When you’re buying a newspaper or magazine, do you ever notice which one you’re initially drawn to?  Isn’t it true to say that it’s the one with the most sensational headline that catches your eye?

Just as newspaper editors exaggerate news items to get attention, we do the same thing in our lives.  Perhaps it’s to get attention from others, perhaps it’s to make ourselves feel better because we’re doing so much that we must be very important or extremely necessary. 
Perhaps it’s an excuse to never have to try so we never risk failing or doing so well that we can’t handle the pressure.
Whatever the reason might be, the fact is that reality is unlikely to be quite so colourful / big / sensational as we make out.

So take a good look at your life, particularly the areas where it’s not going quite right and notice the reasons or excuses you’re making to yourself:

 ’I couldn’t possibly take that promotion because it has the potential
 to be very demanding’
 (ie. I’m afraid I’ll succeed and won’t be able to cope with all the extra
‘The new role will involve giving lots of presentations so I don’t really want it ‘
 (ie. I’m afraid I’ll make a fool of myself)

Which are the actual facts and which are simply beliefs?

Separate fact from fiction.  Get rid of the exaggeration, the sensationalism and work only with the facts.

Fear, when confronted, usually turns out to be a lot smaller than it first appeared.
3 Are you making excuses because you really need help or support?

‘You can’t do it all yourself.
Don’t be afraid to rely on others to help you accomplish your goals.’
Oprah Winfrey.

If you feel completely daunted at the prospect of what you need to do and as a result are finding excuses not to do it, build your own support team – coach, mentor, teacher, trainer, financial adviser, legal adviser etc.

Who would you put in each role?  Use them!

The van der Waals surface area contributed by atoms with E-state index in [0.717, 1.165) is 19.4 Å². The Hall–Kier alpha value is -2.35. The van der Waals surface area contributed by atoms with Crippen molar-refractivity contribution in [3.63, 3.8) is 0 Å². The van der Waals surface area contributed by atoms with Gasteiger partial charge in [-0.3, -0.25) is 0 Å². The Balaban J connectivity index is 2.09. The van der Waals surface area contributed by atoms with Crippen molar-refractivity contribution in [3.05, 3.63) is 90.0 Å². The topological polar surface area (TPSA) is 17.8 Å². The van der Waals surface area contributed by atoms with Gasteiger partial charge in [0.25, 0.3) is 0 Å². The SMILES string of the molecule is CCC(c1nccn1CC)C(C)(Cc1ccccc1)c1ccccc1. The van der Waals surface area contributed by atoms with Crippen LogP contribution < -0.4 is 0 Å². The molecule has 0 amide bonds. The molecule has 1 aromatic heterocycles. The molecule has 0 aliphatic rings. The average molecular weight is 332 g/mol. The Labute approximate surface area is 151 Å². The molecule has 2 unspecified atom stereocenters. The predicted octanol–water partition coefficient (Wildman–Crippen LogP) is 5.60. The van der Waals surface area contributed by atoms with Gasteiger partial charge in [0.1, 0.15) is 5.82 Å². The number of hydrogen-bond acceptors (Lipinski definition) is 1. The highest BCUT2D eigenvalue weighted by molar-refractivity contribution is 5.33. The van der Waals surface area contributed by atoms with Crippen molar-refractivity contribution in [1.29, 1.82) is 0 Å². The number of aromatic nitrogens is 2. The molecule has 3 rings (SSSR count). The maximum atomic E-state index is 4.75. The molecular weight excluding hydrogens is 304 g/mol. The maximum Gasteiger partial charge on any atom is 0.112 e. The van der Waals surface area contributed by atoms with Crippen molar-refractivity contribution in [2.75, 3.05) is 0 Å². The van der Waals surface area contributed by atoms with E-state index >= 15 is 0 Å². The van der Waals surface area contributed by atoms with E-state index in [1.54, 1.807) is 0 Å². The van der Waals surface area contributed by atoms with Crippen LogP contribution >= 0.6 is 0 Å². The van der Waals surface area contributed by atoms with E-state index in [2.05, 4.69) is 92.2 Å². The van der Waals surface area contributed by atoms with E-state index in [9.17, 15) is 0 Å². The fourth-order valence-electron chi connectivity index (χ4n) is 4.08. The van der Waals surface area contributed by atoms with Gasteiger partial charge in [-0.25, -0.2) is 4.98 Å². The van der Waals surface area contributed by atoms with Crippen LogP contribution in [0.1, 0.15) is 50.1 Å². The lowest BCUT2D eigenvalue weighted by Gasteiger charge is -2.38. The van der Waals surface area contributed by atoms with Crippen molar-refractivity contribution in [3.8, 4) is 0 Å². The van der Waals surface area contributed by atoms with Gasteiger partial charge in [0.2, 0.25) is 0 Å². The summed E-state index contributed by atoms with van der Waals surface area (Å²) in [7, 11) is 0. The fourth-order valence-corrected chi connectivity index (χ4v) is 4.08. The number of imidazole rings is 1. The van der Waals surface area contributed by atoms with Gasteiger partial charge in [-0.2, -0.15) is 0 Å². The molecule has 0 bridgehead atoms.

You get no medals for struggling on alone, or worse still, not attempting at all.

Whatever your excuses, look beneath them to the core of the issue and deal with it in a positive way rather than holding onto the excuses.
Then notice your life take off!

I’d be very interested to hear where you have held yourself back in the past  and how you managed to overcome all the excuses you made at the time.

Tags: , ,

2 Responses to “‘No More Excuses!’”

  1. Bobby says:

    I always hold myself back for some reason. I wont say I am a choker but I tend to choke in some easy situations which not only has negative consequences but is really more embarassing. I mean If I choked in high pressure situations, i would not feel as bad as If I choked in low pressure ones.

    Another thing I lack is having a reward system. My parents never trained me in having one and it really affects me.

    Lastly, I have a poor support system. I used to have but I just moved into another town and my family is not very supportive. I am single and I run a small company so I am basically the boss and I cant expect my employees to take care of me.

    Any info on being a better man will be greatly appreciated

  2. Sharon says:

    Hi and thank you for your reply to my article.
    Many apologies for not having got back sooner.

    You mention several issues all of which need to be looked at more closely in order to see a way forward. The main obstacle seems to be your sense of self-confidence – belief in your ability to do well, belief in your sense of worth, but without knowing more it’s tricky to suggest a solution that will work for you.

    I offer a 30 minute free consultation over the phone if you would like to do that? You could give me more detail and we could take it from there?

    Do let me know if you’d like to. Phone numbers are on the website.

    Thanks and best wishes

Leave a Reply